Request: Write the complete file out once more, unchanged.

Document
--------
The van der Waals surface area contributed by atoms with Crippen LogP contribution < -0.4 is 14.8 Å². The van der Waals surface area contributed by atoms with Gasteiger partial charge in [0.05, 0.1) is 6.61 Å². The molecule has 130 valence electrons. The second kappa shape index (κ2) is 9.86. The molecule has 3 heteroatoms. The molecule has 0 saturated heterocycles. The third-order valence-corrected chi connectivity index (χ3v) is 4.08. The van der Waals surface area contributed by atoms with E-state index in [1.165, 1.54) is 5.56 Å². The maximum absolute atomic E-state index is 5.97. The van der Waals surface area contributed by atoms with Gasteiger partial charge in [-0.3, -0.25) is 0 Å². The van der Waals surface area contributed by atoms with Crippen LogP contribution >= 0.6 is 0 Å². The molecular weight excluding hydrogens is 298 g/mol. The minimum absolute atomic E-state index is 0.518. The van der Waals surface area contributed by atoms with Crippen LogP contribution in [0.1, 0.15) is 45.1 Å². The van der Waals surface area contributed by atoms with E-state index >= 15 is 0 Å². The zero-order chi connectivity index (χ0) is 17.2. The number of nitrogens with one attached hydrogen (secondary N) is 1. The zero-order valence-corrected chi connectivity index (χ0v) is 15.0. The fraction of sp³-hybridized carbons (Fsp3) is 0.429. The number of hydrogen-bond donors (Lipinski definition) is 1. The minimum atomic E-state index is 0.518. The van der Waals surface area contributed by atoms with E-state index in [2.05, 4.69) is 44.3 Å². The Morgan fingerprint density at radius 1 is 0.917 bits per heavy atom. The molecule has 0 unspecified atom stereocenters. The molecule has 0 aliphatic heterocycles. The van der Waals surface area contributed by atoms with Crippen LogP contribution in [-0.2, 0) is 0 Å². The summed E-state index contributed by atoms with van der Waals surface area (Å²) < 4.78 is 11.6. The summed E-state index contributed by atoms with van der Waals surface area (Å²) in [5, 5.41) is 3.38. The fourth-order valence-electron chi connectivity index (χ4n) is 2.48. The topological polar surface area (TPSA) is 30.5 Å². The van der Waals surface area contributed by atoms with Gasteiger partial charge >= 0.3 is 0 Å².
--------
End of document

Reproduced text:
The van der Waals surface area contributed by atoms with Crippen LogP contribution < -0.4 is 14.8 Å². The van der Waals surface area contributed by atoms with Gasteiger partial charge in [0.05, 0.1) is 6.61 Å². The molecule has 130 valence electrons. The second kappa shape index (κ2) is 9.86. The molecule has 3 heteroatoms. The molecule has 0 saturated heterocycles. The third-order valence-corrected chi connectivity index (χ3v) is 4.08. The van der Waals surface area contributed by atoms with E-state index in [1.165, 1.54) is 5.56 Å². The maximum absolute atomic E-state index is 5.97. The van der Waals surface area contributed by atoms with Gasteiger partial charge in [-0.3, -0.25) is 0 Å². The van der Waals surface area contributed by atoms with Crippen LogP contribution >= 0.6 is 0 Å². The molecular weight excluding hydrogens is 298 g/mol. The minimum absolute atomic E-state index is 0.518. The van der Waals surface area contributed by atoms with Crippen LogP contribution in [0.1, 0.15) is 45.1 Å². The van der Waals surface area contributed by atoms with E-state index >= 15 is 0 Å². The zero-order chi connectivity index (χ0) is 17.2. The number of nitrogens with one attached hydrogen (secondary N) is 1. The zero-order valence-corrected chi connectivity index (χ0v) is 15.0. The fraction of sp³-hybridized carbons (Fsp3) is 0.429. The number of hydrogen-bond donors (Lipinski definition) is 1. The minimum atomic E-state index is 0.518. The van der Waals surface area contributed by atoms with E-state index in [2.05, 4.69) is 44.3 Å². The Morgan fingerprint density at radius 1 is 0.917 bits per heavy atom. The molecule has 0 unspecified atom stereocenters. The molecule has 0 aliphatic heterocycles. The van der Waals surface area contributed by atoms with Crippen LogP contribution in [-0.2, 0) is 0 Å². The summed E-state index contributed by atoms with van der Waals surface area (Å²) < 4.78 is 11.6. The summed E-state index contributed by atoms with van der Waals surface area (Å²) in [5, 5.41) is 3.38. The fourth-order valence-electron chi connectivity index (χ4n) is 2.48. The topological polar surface area (TPSA) is 30.5 Å². The van der Waals surface area contributed by atoms with Gasteiger partial charge >= 0.3 is 0 Å².